Under the Higher Education Support (Charges) Bill, universities would pay a new tax every year to support the cost of running the nation’s student loan scheme.
Universities Australia Chief Executive Catriona Jackson said the scant operational detail in the legislation “raised more questions than it provided answers”.
“The legislation seeks very broad Ministerial powers to tax higher education providers,” she said.
“This would be a significant change from current legislative funding arrangements. It would place such decisions in the hands of the Minister rather than the Parliament.”
Australia’s income-contingent student loans scheme is the envy of the world for its ability to expand education participation without the barrier of upfront costs to students.
The HELP loans scheme is an investment in access to higher education for all Australians. It ensures the nation has the graduates needed to meet demand in our economy.
Despite concerns expressed from time to time about the costs of the HELP scheme, the majority of the increase in HELP loans over the six years to 2015 was due to VET FEE-HELP loans after the VET loans disaster.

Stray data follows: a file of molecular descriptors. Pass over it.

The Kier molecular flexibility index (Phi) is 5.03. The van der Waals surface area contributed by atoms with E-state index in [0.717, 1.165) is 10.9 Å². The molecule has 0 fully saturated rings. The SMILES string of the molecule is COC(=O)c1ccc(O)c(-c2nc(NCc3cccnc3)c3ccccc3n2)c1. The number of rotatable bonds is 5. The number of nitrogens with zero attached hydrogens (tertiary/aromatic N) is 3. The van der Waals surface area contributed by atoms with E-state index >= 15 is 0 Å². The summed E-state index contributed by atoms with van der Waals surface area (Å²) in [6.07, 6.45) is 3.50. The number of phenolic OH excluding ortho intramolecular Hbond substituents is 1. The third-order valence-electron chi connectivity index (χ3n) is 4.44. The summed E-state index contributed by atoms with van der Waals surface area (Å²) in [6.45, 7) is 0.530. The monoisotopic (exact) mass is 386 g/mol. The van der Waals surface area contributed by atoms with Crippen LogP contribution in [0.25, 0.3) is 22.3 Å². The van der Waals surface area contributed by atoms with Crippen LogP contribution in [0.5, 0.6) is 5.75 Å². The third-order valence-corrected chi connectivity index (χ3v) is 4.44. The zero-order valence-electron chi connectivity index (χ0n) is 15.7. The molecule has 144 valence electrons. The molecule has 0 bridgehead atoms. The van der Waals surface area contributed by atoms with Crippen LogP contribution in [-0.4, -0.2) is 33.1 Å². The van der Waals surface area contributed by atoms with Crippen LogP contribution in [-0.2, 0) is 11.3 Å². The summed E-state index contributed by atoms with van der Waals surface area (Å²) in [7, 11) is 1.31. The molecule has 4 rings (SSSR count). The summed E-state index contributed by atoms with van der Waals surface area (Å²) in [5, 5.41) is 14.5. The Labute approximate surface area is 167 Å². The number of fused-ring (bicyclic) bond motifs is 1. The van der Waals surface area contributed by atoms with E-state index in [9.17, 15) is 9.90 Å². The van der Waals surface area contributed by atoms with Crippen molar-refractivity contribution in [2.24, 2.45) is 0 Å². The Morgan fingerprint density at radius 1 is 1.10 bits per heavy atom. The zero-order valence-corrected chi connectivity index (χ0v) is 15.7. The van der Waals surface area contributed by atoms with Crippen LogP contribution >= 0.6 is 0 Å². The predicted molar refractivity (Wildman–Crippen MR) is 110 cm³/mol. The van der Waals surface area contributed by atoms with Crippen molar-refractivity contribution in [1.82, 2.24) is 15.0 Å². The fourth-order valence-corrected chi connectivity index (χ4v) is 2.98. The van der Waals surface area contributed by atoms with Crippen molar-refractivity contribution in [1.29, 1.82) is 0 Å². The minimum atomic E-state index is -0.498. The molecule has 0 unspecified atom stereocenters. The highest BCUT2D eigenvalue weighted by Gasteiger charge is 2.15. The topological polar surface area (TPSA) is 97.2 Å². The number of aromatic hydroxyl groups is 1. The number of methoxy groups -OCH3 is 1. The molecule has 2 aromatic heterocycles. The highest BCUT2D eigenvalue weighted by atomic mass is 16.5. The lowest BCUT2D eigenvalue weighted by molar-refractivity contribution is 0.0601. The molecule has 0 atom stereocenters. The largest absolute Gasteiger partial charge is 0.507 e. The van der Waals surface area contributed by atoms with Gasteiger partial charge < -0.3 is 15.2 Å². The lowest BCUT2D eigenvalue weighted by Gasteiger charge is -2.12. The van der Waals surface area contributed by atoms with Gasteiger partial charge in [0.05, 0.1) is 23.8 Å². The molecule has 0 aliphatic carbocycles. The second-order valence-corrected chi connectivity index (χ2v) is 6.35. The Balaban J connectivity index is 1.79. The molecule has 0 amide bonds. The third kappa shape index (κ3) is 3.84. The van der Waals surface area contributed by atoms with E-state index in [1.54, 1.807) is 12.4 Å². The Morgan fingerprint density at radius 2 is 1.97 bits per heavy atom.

“Indeed, we commend the Government on its announcement yesterday to repair VET-FEE-HELP and fix those specific issues,” Ms Jackson said.
Universities and their students have already contributed $3.9 billion to Budget repair since 2011, Ms Jackson noted.
“Then, last December, universities were hit with a further $2.1 billion in federal funding cuts,” Ms Jackson said.
“Our student loans scheme is the key to ensure wide access to education for all Australians – so we must be very careful not to break it,” she said.
“We would welcome a clearer expression of the Government’s thinking about how this scheme would operate given the scant detail in the legislation and explanatory memorandum.”